Recommended Battery (non-Blue Robotics)?

I noticed that the old recommended battery that happens to also be acceptable for carry-on airplane travel seems to be discontinued. Does anyone have a new carry-on compatible battery suggestion? The old one was nice in that it seemed to be about the biggest battery with a rectangular cross-section that fit into the battery enclosure. Thanks!

Hi @skcolb,

We updated the BlueROV2 product page a few days ago with some more recent batteries that we have tested from two different suppliers:

Awesome, exactly what I was looking for. Thanks for pointing that out!

I want to make the battery pack (Lithiun-Ion 14.8V / 18Ah-R1 - 4S6P) of blue ROV
So, I’m looking to the picture showing of power wires (XT-90) and 5 wires (JST-XH) connections on the board. Can you help me about that ? you know where are the wire connections on the board ?


Here’s a site that lets you configure a pack and see the balance leads: R/C Calculations

Only goes to 3s, but you can see what’s going on and extrapolate. I’ve built two packs from used tesla cells. Was a bit more work than I thought, but ended up costing ~$80ea, so it was a decent savings over two packs.

I have a 3S lipo 16000mAh 25C lipo battery with an EC5 connector.
Is it ok to use it for the BlueROV2 with EC5 to XT90 connector?

Hi @Vasanth, welcome to the forum :slight_smile:

We generally use 4S batteries (the higher voltage provides some extra thruster torque), but 3S is still comfortably within the operating range of our non-5V electronics, and 16Ah is a decent capacity. 25C discharge with 16Ah capacity allows for a current of 400A.

One of our T200 thrusters at the nominal 3S LiPo voltage of 11.1V would draw ~15.5A at maximum thrust (from the performance specifications on the product page). The standard configuration BlueROV2 has 6 thrusters, so 6 x 15.5A = 93A, which is well within that 400A limit. The BlueROV2 heavy configuration uses 8 thrusters, so 124A max, which is also well within that limit, with plenty to spare for powering the other electronics.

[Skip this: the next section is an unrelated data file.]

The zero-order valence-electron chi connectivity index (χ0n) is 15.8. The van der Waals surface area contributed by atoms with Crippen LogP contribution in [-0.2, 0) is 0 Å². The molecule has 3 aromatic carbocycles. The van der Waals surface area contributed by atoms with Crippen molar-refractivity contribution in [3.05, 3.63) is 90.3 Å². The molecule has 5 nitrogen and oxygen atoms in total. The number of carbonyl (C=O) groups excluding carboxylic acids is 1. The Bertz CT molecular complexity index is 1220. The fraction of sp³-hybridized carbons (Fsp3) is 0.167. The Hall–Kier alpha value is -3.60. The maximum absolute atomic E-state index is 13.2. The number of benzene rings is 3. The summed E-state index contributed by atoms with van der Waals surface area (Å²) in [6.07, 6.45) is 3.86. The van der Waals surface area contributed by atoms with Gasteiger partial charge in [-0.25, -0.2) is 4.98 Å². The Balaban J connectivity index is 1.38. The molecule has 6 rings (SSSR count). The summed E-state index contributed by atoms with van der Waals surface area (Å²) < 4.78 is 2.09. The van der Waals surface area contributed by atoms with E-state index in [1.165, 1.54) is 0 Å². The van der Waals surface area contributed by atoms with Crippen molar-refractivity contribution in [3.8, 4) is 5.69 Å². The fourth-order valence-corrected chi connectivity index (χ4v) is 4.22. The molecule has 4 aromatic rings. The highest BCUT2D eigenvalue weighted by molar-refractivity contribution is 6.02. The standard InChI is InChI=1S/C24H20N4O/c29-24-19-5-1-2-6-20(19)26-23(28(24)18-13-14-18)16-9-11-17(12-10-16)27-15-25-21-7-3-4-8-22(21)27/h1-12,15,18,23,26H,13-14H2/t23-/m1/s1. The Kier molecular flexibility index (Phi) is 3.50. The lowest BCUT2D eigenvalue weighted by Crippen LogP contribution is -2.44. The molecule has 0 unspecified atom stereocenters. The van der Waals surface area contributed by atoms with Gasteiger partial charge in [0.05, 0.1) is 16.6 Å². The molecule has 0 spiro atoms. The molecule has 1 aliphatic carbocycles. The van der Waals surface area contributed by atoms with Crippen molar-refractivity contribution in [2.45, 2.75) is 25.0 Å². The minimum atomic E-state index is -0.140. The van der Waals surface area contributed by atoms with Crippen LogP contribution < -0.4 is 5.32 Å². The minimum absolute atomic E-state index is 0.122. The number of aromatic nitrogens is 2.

It’s worth noting that LiPo and LiIon batteries often have two discharge ratings - one for continuous discharge, and one for burst discharge (for periods under 10 seconds). If possible I’d recommend confirming that your 25C rating is continuous rather than burst, and if it’s not then you can do the same calculations for the actual continuous rating :slight_smile:

If it turns out that your battery has a lower continuous rating than your thrusters would be expected to use at maximum thrust, you can likely still use it but you’ll likely need to look into limiting the thrust output.

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Thank you so much for your response.
I’m also planning to build a custom Li-ion battery.
I have a few LG INR18650 3200mAh (3c) LI-ION battery stock.
So if the 3C rate is enough, then I’m planning to buy some more cells for
14.8v, 16Ah, 3C(Continuous), 4S5P configuration.

16Ah at 3C is 48A continuous discharge. At 14.8V a single T200 thruster uses ~22A at max throttle, so if you’re using a configuration with more than 2 thrusters you’ll likely want to limit the thrust output.

Note that higher voltage uses higher maximum current, but also produces higher thrust. A T200 controlled by a BasicESC and powered with 14.8V would produce roughly equivalent forward thrust from an 1808us pulse duration input signal as it would from a 1900us pulse duration when powered with 11.1V, and would use more like 12A to do so (instead of the 15.5A with the 11.1V supply).

That said, 48A discharge is still significantly lower than the 93A that would be drawn on the LiPo battery (and that’s not accounting for the other electronics, like lights, the onboard computer, and the flight controller), so while the LiIon would last longer than the LiPo, the vehicle would need to go quite a lot slower.

I actually tried to custom build a similar like Bluerobotics lithium battery for blueROV2.
As bluerobotics battery specs is 14.8V, 15.6Ah, Continuous discharge - 60A(3.8C).

Indeed, and our discharging information states

If you’re planning to keep any high throttle usage to short bursts then you likely don’t need to apply thrust limiting, but limiting can be helpful for making sure that the power usage definitely stays within the operating capabilities of the battery, which can give some extra peace of mind.

The vehicle won’t immediately be permanently damaged if you briefly try to draw more current than the battery can provide, but if that occurs the vehicle will be underpowered and the Companion computer will likely restart itself, which can potentially be problematic if you’re doing anything important, or operating in strong currents (since you lose telemetry and the video feed, and the thrusters shut off).

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